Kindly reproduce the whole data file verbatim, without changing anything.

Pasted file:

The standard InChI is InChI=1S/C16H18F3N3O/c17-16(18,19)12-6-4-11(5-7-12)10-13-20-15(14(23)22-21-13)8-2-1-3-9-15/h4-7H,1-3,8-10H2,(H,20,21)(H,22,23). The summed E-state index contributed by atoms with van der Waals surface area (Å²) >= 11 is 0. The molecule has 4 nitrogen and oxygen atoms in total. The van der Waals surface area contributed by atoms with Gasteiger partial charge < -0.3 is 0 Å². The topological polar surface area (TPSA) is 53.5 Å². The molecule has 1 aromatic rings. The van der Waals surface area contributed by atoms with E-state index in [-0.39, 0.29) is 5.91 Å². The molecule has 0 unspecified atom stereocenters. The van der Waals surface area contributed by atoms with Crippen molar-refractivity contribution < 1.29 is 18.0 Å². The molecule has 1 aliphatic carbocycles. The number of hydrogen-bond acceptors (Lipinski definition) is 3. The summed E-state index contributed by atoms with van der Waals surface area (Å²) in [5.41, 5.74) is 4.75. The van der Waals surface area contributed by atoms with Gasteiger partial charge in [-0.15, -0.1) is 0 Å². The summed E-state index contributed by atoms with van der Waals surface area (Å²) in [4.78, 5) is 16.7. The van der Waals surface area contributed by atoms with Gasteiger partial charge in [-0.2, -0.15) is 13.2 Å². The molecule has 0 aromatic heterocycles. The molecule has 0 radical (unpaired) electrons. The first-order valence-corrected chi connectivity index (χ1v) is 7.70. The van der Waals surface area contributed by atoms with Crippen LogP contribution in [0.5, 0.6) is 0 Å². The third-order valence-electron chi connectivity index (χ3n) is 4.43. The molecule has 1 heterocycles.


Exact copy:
The standard InChI is InChI=1S/C16H18F3N3O/c17-16(18,19)12-6-4-11(5-7-12)10-13-20-15(14(23)22-21-13)8-2-1-3-9-15/h4-7H,1-3,8-10H2,(H,20,21)(H,22,23). The summed E-state index contributed by atoms with van der Waals surface area (Å²) >= 11 is 0. The molecule has 4 nitrogen and oxygen atoms in total. The van der Waals surface area contributed by atoms with Gasteiger partial charge < -0.3 is 0 Å². The topological polar surface area (TPSA) is 53.5 Å². The molecule has 1 aromatic rings. The van der Waals surface area contributed by atoms with E-state index in [-0.39, 0.29) is 5.91 Å². The molecule has 0 unspecified atom stereocenters. The van der Waals surface area contributed by atoms with Crippen molar-refractivity contribution < 1.29 is 18.0 Å². The molecule has 1 aliphatic carbocycles. The number of hydrogen-bond acceptors (Lipinski definition) is 3. The summed E-state index contributed by atoms with van der Waals surface area (Å²) in [5.41, 5.74) is 4.75. The van der Waals surface area contributed by atoms with Gasteiger partial charge in [-0.15, -0.1) is 0 Å². The summed E-state index contributed by atoms with van der Waals surface area (Å²) in [4.78, 5) is 16.7. The van der Waals surface area contributed by atoms with Gasteiger partial charge in [-0.2, -0.15) is 13.2 Å². The molecule has 0 aromatic heterocycles. The molecule has 0 radical (unpaired) electrons. The first-order valence-corrected chi connectivity index (χ1v) is 7.70. The van der Waals surface area contributed by atoms with Crippen LogP contribution in [0.5, 0.6) is 0 Å². The third-order valence-electron chi connectivity index (χ3n) is 4.43. The molecule has 1 heterocycles.